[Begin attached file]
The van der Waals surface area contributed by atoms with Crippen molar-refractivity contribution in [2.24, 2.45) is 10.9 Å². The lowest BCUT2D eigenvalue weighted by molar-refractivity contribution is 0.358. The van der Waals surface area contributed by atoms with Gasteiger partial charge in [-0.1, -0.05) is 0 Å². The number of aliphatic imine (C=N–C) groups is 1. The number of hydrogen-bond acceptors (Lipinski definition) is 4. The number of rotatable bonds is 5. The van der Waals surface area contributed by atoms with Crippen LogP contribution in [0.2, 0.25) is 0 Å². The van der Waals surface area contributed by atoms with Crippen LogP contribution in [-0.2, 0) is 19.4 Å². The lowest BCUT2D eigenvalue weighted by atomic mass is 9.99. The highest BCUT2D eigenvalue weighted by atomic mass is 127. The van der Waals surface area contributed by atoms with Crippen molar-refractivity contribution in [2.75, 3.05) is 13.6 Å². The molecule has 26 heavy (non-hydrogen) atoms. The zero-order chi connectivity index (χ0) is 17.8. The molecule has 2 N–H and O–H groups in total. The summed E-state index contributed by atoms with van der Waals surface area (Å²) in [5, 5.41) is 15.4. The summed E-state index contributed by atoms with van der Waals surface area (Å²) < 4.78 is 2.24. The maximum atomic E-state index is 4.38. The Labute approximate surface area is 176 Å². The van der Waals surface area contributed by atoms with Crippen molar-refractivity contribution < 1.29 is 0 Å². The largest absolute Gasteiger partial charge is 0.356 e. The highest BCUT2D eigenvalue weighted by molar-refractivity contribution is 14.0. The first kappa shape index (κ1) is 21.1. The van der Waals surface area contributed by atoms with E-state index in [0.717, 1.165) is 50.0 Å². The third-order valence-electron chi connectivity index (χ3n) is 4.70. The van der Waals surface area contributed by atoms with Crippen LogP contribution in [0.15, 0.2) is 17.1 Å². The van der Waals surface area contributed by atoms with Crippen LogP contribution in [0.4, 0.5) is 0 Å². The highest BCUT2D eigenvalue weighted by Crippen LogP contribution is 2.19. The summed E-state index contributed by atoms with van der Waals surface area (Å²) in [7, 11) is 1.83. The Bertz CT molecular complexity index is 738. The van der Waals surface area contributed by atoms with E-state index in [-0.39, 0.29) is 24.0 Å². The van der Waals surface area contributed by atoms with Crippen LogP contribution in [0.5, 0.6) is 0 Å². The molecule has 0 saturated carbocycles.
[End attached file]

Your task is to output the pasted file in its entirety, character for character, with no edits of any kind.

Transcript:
The van der Waals surface area contributed by atoms with Crippen molar-refractivity contribution in [2.24, 2.45) is 10.9 Å². The lowest BCUT2D eigenvalue weighted by molar-refractivity contribution is 0.358. The van der Waals surface area contributed by atoms with Gasteiger partial charge in [-0.1, -0.05) is 0 Å². The number of aliphatic imine (C=N–C) groups is 1. The number of hydrogen-bond acceptors (Lipinski definition) is 4. The number of rotatable bonds is 5. The van der Waals surface area contributed by atoms with Crippen LogP contribution in [0.2, 0.25) is 0 Å². The van der Waals surface area contributed by atoms with Crippen LogP contribution in [-0.2, 0) is 19.4 Å². The lowest BCUT2D eigenvalue weighted by atomic mass is 9.99. The highest BCUT2D eigenvalue weighted by atomic mass is 127. The van der Waals surface area contributed by atoms with Crippen molar-refractivity contribution in [2.75, 3.05) is 13.6 Å². The molecule has 26 heavy (non-hydrogen) atoms. The zero-order chi connectivity index (χ0) is 17.8. The molecule has 2 N–H and O–H groups in total. The summed E-state index contributed by atoms with van der Waals surface area (Å²) in [5, 5.41) is 15.4. The summed E-state index contributed by atoms with van der Waals surface area (Å²) < 4.78 is 2.24. The maximum atomic E-state index is 4.38. The Labute approximate surface area is 176 Å². The van der Waals surface area contributed by atoms with Crippen molar-refractivity contribution < 1.29 is 0 Å². The largest absolute Gasteiger partial charge is 0.356 e. The highest BCUT2D eigenvalue weighted by molar-refractivity contribution is 14.0. The first kappa shape index (κ1) is 21.1. The van der Waals surface area contributed by atoms with E-state index in [0.717, 1.165) is 50.0 Å². The third-order valence-electron chi connectivity index (χ3n) is 4.70. The van der Waals surface area contributed by atoms with Crippen LogP contribution in [0.15, 0.2) is 17.1 Å². The van der Waals surface area contributed by atoms with Crippen LogP contribution in [0.4, 0.5) is 0 Å². The highest BCUT2D eigenvalue weighted by Crippen LogP contribution is 2.19. The summed E-state index contributed by atoms with van der Waals surface area (Å²) in [7, 11) is 1.83. The Bertz CT molecular complexity index is 738. The van der Waals surface area contributed by atoms with E-state index in [-0.39, 0.29) is 24.0 Å². The van der Waals surface area contributed by atoms with Crippen LogP contribution in [0.5, 0.6) is 0 Å². The molecule has 0 saturated carbocycles.